Returns I do not accept returns because I do not feel right about then selling that returned item to another customer; never being completely certain the item was not used or dropped, developing some kind of damage that I cannot see. Also, there are the hazards of putting it through the mail system again, to return it to me. Please thoroughly examine all the pictures of the item available on Etsy and review the size before purchase. If any sizes stated are unclear or you want further information about an item before purchase, please message me via Etsy. I am particularly careful when selling seconds, pointing out, in the pictures and description, the flaw that caused the item to be reduced so there will be no surprises.
Breakage During Shipping Please alert me straight-away of shipping breakage. Having a few pictures before you open the package (if it looks pretty beat-up) and during the unpacking will help me in my quest to refund my money from the shipping company and I do require a few pictures of the breakage to begin the process of rectifying the situation.
Breakage After In-Person Pick-Up As soon as a piece is purchased from me in person, it becomes the purchaser’s responsibility. I wrap my work extremely well with specifically chosen packaging material to help you get it home safely. However, good packing does not make a fragile piece invincible. Whether you use your own bag or one of my own, you still need to be careful of your purchases, whether that means holding a bag by it’s bottom if full or heavy, being cautious of adding other purchases to your bag, setting it down gently, etc.
I cannot afford to replace or repair items broken by you and I will not do so on principle. I craft each piece with great care and attention to detail and if you drop a piece (or knock it into something else, etc.) and it breaks, it is not due to my craftsmanship. Ceramics and pottery are fragile by nature and even in the category of “ceramics,” there is a spectrum of fragility from sturdier, chunkier, stoneware to delicate and thin porcelain. I have a mug from the great Tim Kowalczyk that not only cost me a pretty penny (worth it and he totally should be asking the prices he does), but that I had to stalk his online sales to get as they sell out so quickly. Sadly, after not very long, I knocked it over and smashed the handle to bits. I was crushed! And mad at myself. But I’ll tell you what I wasn’t (and what I didn’t do); I wasn’t mad at Tim nor did I contact him to repair it or replace it nor to imply that somehow his craftsmanship was lacking because I thought it shouldn’t break so easily, yada, yada, yada! There is no breakage algorithm for ceramics. They can break from a one-inch drop and not break from a five-foot drop. It has to do with a combination of materials, the contact surface of the fall, the design, the angle of contact, on which edge it may have fallen, and....LUCK. There is no minimum threshold of abuse that a piece of pottery should be able to tolerate before breakage.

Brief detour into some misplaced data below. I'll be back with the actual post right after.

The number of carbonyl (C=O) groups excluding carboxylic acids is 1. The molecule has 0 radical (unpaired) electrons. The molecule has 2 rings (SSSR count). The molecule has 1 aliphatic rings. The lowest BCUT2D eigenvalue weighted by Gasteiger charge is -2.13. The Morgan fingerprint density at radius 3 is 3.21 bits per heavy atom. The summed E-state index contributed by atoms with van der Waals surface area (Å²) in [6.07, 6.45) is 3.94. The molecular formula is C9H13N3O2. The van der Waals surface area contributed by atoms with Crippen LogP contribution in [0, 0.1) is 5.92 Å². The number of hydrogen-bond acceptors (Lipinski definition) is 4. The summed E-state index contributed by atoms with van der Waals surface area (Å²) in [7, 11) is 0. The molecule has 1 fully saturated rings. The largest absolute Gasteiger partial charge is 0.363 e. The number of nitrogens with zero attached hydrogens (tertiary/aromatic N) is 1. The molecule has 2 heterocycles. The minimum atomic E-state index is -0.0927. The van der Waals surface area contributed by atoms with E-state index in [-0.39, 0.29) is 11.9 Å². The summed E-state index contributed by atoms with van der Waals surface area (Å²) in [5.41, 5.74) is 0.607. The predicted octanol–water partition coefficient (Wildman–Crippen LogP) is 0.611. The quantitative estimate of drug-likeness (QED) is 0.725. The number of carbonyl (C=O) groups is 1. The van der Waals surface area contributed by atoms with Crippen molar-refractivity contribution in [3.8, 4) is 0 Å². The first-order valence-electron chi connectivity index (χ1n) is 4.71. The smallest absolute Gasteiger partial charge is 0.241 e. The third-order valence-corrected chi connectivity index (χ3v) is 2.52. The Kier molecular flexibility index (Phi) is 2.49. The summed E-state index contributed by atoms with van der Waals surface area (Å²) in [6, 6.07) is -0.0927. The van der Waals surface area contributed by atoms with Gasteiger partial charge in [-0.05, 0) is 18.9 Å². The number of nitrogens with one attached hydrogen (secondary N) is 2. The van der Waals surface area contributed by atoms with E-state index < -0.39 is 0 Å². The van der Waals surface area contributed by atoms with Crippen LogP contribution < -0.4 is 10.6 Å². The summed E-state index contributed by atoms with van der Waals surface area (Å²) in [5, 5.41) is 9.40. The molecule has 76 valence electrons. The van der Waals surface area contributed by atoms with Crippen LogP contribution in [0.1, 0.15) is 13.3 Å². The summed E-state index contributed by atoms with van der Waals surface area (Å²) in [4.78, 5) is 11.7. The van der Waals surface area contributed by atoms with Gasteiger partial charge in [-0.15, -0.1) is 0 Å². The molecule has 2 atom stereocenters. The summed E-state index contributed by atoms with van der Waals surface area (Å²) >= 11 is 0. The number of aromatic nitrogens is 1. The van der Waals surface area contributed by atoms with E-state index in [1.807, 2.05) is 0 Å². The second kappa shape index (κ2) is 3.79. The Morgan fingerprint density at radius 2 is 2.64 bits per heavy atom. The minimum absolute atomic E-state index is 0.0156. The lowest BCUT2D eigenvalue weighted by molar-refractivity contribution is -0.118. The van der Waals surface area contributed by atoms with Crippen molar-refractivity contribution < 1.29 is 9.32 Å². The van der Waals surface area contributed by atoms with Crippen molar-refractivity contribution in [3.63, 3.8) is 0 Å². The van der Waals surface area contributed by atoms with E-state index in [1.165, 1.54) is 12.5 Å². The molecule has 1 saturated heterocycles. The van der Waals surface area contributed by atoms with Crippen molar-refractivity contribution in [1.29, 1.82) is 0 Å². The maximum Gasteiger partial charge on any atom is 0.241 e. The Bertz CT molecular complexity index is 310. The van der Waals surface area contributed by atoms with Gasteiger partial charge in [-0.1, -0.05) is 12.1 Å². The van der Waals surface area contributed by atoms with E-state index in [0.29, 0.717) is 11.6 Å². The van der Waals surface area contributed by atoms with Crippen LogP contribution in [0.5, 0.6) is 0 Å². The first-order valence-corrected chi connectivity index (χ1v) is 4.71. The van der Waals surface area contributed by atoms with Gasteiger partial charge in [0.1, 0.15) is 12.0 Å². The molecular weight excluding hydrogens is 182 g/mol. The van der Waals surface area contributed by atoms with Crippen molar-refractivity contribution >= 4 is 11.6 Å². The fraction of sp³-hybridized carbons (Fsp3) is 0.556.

Finally, I do not make pieces for children. Even small figurines and such are not intended as toys. I am not responsible for their breakage of fragile items you have purchased. Items such as bells that require a certain amount of interaction still need to be approached with care and sensitivity as they are fragile. Also, there may be sharp edges on decorative pieces. I do my best to eliminate scratchy nubs on functional work but pieces such as lanterns may have scratchy edges inside, where fingers are not intended to go.
Repair For very minor repairs, such as reattaching an earring back or pin back, I recommend clear E600. Follow the instructions on the package. Allow the repaired piece to cure in peace for a day at least. For all other repairs, I recommend a clear, two-part epoxy. I suggest fixing the two largest pieces together and letting that repair dry before attaching the next piece, and so on. Neither of these recommend glues will be safe for food-contact (also, they likely will lose their capabilities if in contact with heat). If you are repairing a cup or bowl and the crack goes through the body of the vessel- you will need to cease using that piece functionally and use it as only decorative instead. If, however, you have knocked off a handle on a favorite mug but the mug body (the fluid containment part) is unharmed, two-part epoxy may allow you to continue to use the mug with gentle hand-washing…but once again, follow the manufacturer’s instructions. If you are convinced in your heart-of-hearts that your piece can be mended and you would like further suggestions, you are welcome to email me. However, please understand that I am under no obligation to repair pieces that have been damaged through “user error.” If I think I may offer a repair solution that you cannot undergo yourself (possibly a small piece has been knocked off and may possibly be reattached with glaze and run back through the kiln*), a fee may apply. My craft has a very high overhead and my profit-margin is low, I cannot afford to offer free repair services or materials.
*A solution likely only to apply to very small, simple, repairs
Thank you for your respect and understanding, Brenna The.firstname.lastname@example.org